This nearly 500 feet (150 meters) thoroughfare joins a plethora of street monikers throughout Britain with unusual names. Though some have lost their original meaning to a long-forgotten language, like Whip-Ma-Whop-Ma-Gate, others are immortalized in song, such as Penny Lane. Needless Alley’s derivation, however, may have been lost to the mists of time.
There are two popular theories as to how this backstreet received its unlikely title. One derives from the 1700s, when such passageways in the nearby vicinity were closed and absorbed into a redevelopment scheme, to rid the city of vice and squalor. The other pertains to the street being named after a row of needle makers, who owned businesses in the area.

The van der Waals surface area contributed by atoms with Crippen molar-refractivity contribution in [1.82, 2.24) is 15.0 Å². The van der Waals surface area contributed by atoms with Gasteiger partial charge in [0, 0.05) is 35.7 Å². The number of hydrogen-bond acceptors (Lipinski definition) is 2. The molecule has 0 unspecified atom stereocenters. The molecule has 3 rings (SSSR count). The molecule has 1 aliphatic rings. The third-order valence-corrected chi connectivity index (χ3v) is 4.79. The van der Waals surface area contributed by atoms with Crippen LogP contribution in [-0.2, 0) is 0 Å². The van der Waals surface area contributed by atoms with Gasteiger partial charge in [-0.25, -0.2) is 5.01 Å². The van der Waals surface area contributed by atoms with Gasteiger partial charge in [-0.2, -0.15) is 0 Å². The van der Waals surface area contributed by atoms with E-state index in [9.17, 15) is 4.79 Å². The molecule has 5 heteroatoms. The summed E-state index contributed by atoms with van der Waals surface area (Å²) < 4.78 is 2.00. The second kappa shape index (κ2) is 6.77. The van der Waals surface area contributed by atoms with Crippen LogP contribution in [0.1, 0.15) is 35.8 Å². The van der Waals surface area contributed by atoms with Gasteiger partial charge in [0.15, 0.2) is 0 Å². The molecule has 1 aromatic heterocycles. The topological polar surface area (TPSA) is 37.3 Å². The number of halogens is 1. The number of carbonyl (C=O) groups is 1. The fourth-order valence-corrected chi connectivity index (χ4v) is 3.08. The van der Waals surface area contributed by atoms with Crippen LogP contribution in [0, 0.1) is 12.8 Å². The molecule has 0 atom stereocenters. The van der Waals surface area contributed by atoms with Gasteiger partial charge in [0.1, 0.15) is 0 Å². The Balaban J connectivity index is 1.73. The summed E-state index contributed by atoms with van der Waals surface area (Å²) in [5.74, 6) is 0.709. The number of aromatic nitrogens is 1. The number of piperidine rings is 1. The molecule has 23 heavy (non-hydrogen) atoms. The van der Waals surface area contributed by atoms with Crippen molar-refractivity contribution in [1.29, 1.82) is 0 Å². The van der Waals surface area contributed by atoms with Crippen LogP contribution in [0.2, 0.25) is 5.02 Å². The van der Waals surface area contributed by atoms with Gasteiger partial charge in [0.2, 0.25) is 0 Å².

No matter which explanation one chooses to believe, the name has survived. Although over the years, the lane that connects New Street with Temple Row has narrowed significantly, its epithet is still likely to cause a moment of curiosity for pedestrians who travel up the tapered path from the rail station to St. Philip’s Cathedral.